Hurricane Irene: the aftermath, part two!

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After our recent hurricane, you generally greeted people with something like: “How was your hurricane?” Usually you got a few words: wry, sad, a fallen branch here, no power there.

 

 

There’s a big older guy who delivers the campus mail to my building. “How was your hurricane?” I asked him a few days after Irene swept through, expecting the usual light-hearted reply; he’s normally very cheerful.

 

 

Thunk! went the bucket of mail. “I lost five hundred dollars worth of meat!” he wailed. “Freezer was out of power for fifty-five hours! I opened it and I was sick to my stomach! Not literally, I mean. It hasn’t rotted yet. But the waste! I called Narragansett Electric, and they -”

 

 

Some people, when they tell you a story like this, turn it into a performance piece. He was one of those people. He was leaping into the air and shaking his finger in my face, and for the first time I was beginning to notice how big he was, and I was desperately hoping he wasn’t going to turn green and bust out of his clothes. “There’s one connection – one! – that runs under Bristol County. And if it goes out, Barrington goes out! And Warren! And Bristol! And National Grid knows it! We’ve told them time and time again! I told them, I’m gonna bring it up at a town meeting, and we’re gonna get signatures together, and we’re gonna make them -”

 

 

“You know what I heard?” I said feebly, in an effort to distract him. “It’s the restaurants you have to watch out for. They’re sorting through their food, and they don’t want to throw stuff away – and now there aren’t enough food inspectors – “

 

 

“Tell me about it!” he brayed. “My neighbor, he works for [redacted nearby Italian restaurant], and, well you know they’ve been closed -”

 

 

“What?” I croaked. “We just ate there – we liked it -”

 

 

“It’s been closed for seven or eight days now!” he boomed. “Flies! Flies in the walls! They’re everywhere! Somebody working there turned them in – “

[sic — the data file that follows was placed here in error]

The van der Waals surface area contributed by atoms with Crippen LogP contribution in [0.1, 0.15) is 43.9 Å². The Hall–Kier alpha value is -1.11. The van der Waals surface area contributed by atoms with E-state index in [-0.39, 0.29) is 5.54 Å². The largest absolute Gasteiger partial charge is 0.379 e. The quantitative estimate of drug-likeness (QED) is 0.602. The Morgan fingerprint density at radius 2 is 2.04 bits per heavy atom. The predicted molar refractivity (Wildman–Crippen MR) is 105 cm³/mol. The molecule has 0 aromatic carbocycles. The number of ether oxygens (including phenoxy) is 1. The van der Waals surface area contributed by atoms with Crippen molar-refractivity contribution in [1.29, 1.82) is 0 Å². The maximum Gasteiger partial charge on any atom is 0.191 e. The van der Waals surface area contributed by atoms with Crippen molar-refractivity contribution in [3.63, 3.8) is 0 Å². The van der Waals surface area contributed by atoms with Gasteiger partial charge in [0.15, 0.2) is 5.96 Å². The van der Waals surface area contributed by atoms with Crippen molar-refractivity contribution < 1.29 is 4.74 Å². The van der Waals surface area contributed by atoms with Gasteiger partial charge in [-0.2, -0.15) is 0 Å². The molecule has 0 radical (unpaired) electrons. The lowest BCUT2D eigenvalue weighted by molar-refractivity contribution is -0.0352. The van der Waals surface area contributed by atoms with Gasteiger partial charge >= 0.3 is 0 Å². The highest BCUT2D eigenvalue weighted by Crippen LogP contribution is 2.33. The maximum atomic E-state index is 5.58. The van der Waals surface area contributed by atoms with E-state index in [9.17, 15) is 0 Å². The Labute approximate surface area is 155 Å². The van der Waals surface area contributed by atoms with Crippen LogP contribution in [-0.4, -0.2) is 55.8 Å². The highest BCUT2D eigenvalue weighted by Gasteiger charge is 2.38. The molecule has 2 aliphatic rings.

I am thinking now of the very nice meal Partner and I had at that restaurant only a few weeks ago, and am trying to remember if I saw any flies, and I have talked myself into believing that I did.

 

 

I used to work for a food distributor; several of the salesmen told me that, once you see the average restaurant kitchen, you will never eat there again.

 

 

On the other hand: a few years ago, Partner and I were in Manhattan and ate at a really lovely Brazilian restaurant called Plataforma. It was Restaurant Week, and we got a special deal: special meal, free gifts, and a personal tour of the kitchen. Kids, you have never seen such a beautiful kitchen. Brazilian restaurants are all about meat, and there was a huge multi-rotisserie with at least ten cuts of meat rotating on it; it looked like something on the space shuttle. The staff looked like they laundered their uniforms every ten minutes. Even the salads they were tossing looked like they were meant to appear in a movie about salads.

 

 

So not all restaurants are filthy.

 

I don’t care. I’m gonna eat at that Italian place again. We had a very nice meal there.

 

 

(I’d better not see any flies.)

 


 

About Loren Williams
Gay, partnered, living in Providence, working at a local university. Loves: books, movies, TV. Comments and recriminations can be sent to futureworld@cox.net.

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